latex required for building addons (even though no --enable-build-doc)
by Sven Schreiber

Hi again,
I'm noticing that I cannot build from git without having a Latex
installation, when I want to also build the addons. In other words, the
regular gretl build skips Latex and pdf creation when the configure
option --enable-build-doc is _not_ given, but using
--enable-build-addons fails without Latex.
Not a big deal of course, but on a Debian test system I had to pull in
texlive-latex-recommended, texlive-fonts-recommended,
texlive-latex-extra just because of that, which is easily 1GB in size.
thanks,
sven
3 years, 3 months

fixed effects logistic regression?
by Allin Cottrell

There's a colleague in my department who uses gretl for all his
empirical work, and does a lot of logistic regressions. He's a
political economy guy and in many cases the dependent variable is
the percentage vote in some legislative body for some bill or other.
We have logistic regression in gretl but it hasn't had much
attention in a long time. At my colleague's prompting I've recently
enabled the --robust and --cluster options for "logistic". But in
addition he also wants to use logistic regression in a panel
context. We have fixed effects (binary) logit already -- any
thoughts on what it would take to extend that to cover fixed effects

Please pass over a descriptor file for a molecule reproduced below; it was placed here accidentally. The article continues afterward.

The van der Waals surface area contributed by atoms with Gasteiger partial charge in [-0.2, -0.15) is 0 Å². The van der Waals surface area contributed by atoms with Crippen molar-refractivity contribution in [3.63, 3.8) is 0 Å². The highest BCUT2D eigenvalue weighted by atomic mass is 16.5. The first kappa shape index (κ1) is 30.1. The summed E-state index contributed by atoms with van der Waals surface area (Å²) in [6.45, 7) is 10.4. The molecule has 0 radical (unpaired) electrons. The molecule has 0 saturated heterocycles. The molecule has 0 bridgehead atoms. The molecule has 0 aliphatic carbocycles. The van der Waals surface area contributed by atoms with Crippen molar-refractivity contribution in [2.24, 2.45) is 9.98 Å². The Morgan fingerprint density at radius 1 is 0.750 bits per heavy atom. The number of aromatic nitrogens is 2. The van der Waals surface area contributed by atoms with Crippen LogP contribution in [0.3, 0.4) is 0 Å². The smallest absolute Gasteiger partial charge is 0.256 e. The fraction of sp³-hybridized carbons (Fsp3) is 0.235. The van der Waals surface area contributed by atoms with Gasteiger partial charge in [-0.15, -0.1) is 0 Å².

logistic?
Allin
3 years, 8 months

convolve function into extra?
by Sven Schreiber

Hi,
while looking at the example scripts I've noticed convolve.inp, and then
also the paragraph about Convolution in the guide (cheat sheet chapter,
p. 154 for me).
I wonder if this should be wrapped in a hansl function and added to the
'extra' addon, like this:
<hansl>
function void padzeros(matrix *a, matrix *b)
a = vec(a)
b = vec(b)
outrows = rows(a) + rows(b) - 1
a |= zeros(outrows - rows(a), 1)
b |= zeros(outrows - rows(b), 1)
end function
function matrix convolve(matrix p, matrix q)
padzeros(&p, &q)
return filter(p, q)
end function
# And for comparison only:
function matrix convolve_fft(matrix p, matrix q)
padzeros(&p, &q)
f = fft(p ~ q)
return ffti(cmult(f[,1:2], f[,3:4]))
end function
<hansl>
As mentioned in the guide, the filter-based variant is indeed about 30%
faster in my examples.
BTW, I think there are some typos in the notation in the Convolution
paragraph: The sum indices i should start at 0, not 1, and the upper
bound for the R(x) index should be p + q - 1 instead of pq-1.
Any feedback welcome.
thanks,
sven
3 years, 8 months

old function packages and write permissions
by Sven Schreiber

Hi,
not too long ago we had a thread about what happens (on Windows) when
function packages should be deleted. Now gretl reports an informative
error message (you don't have the permissions to remove it, or sth. like
that).
However, there still is a problem for example when packages have been
retired, so they do not exist on the server anymore. They have been
installed under gretl, but they cannot be locally removed again.
This is a bit awkward because if a newer version exists (so the package
is not retired, but updated on the server) overwriting is possible
without any problem.
So why is overwriting OK permission-wise, but deleting is not?
And to give a concrete example, one of those reorganized and retired